AS FEATURED IN DAILY BREEZE
By Rob Kuznia
Photo credit: Brad Graverson
Published: December 26, 2013
The Environmental Charter network of public schools has received a special loan that will enable it to finish the renovation of a new middle school campus near Gardena. Part of the loan will be forgiven.
The deal was made possible by the federal Community Renewal Tax Relief Act of 2000, passed by Congress to spur revitalization efforts in low-income communities throughout the country.
The 9-month-old campus — one of three in the Environmental Charter network — serves 340 students in what was an abandoned church property at 812 W. 165th Place in Harbor Gateway.
The renovation of two of the property’s three buildings is finished. The loan will enable Environmental Charter Middle School-Gardena to complete the $2.5 million renovation of the third building — the actual former church.
“Our top priority is to provide excellent educational opportunities in underserved communities, but we aren’t content to stop there,” said Alison Suffet-Diaz, founder and executive director of Environmental Charter Schools, in a statement. “The conversion of what once was an abandoned, dilapidated, graffiti-ridden church into a beautiful, state-of-the-art … campus benefits the whole community.”
The loan means the school will break ground next month on the second phase of a project whose completed first phase cost $6 million and included creation of 12 classrooms, with a plant-decorated atrium cut into the center of the two-story main building. The first phase also included installing bathrooms and administrative offices in a second building.
Costing an estimated $2.5 million, the second phase of the project will renovate the third of the property’s three buildings — the dilapidated former church. In its place will be a two-story structure with a multipurpose room for performances on the top floor and offices and a space for art projects on the bottom floor.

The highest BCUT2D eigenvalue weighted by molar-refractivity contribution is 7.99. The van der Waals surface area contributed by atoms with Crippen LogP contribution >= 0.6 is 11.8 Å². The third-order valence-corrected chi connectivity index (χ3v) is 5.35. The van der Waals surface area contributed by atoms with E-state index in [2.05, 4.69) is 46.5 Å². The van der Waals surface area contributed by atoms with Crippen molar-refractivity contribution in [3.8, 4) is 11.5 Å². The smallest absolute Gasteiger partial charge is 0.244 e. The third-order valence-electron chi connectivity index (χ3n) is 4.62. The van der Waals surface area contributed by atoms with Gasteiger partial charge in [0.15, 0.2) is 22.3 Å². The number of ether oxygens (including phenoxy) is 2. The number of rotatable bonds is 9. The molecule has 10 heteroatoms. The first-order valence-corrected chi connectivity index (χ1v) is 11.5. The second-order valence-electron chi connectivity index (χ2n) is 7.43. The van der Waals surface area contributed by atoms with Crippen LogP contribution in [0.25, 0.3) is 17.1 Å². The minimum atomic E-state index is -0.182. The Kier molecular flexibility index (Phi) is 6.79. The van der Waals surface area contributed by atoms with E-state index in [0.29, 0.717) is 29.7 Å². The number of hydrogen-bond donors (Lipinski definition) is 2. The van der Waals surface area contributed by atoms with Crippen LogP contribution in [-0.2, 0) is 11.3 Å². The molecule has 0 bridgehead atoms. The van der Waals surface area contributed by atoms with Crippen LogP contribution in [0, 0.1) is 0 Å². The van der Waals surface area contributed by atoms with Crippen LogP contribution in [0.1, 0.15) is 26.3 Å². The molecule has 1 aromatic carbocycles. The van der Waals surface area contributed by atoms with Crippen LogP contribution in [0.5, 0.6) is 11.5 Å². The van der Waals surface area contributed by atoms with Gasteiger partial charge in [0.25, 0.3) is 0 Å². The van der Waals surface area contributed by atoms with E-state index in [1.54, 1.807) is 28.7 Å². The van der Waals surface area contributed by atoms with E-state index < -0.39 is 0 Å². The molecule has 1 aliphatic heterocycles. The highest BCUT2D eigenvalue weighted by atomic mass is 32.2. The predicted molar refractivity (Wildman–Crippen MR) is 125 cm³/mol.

The second phase also will convert the patios of two upper-floor classrooms of the main building into greenhouses.
Construction on the second phase of the project is set to begin Jan. 6. That section of the school is expected to be ready in late August.
Designed to blur the lines between indoors and outdoors, the school’s main building includes plenty of windows and skylights as well as several downstairs classrooms with roll-up garage doors to access an outdoor patio.
The Environmental Charter franchise aims to deliver a green-focused curriculum to urban students. It opened in 2001 in Lawndale. That first campus, which also opened on the site of a former church but moved to 16315 Grevillea Ave. in Lawndale, now serves 500-plus students and has received numerous accolades from the Obama administration.
In 2010, Environmental Charter opened a middle school in Inglewood — again, on an abandoned private-school campus of a church. That campus on West Imperial Highway serves 130 students in grades six and seven; next year it will add grade eight.
The loan to complete the third campus is a complex arrangement that involves multiple banks and investors. To qualify for the loan, the school’s administration had to go through a lengthy application process that demonstrated how the project would benefit the community. Although the school needed $2.5 million to finish the renovations, the amount of the loan is actually $8.5 million.
That’s because, in addition to enabling Environmental Charter to finish the renovations, the $8.5 million transaction has allowed the school’s foundation (Menlo Charter Property) to purchase the property. The sale went through Dec. 20.
Diaz said the school’s foundation will be expected to repay approximately $7.5 million to the investors, who include NCB Capital Impact, U.S. Bank and Pacific Charter School Development. The rest of the loan will be forgiven.
The arrangement is known as a New Market Tax Credit, which was established as part of the Community Renewal Tax Relief Act of 2000.
For the foreseeable future, the school will continue to lease the property from its own foundation (Menlo) at a cost of $32,000 a month. Those payments will come from revenue the public school gets from the state based on student attendance. Without the loan, the monthly payments would amount to nearly $40,000, Diaz said.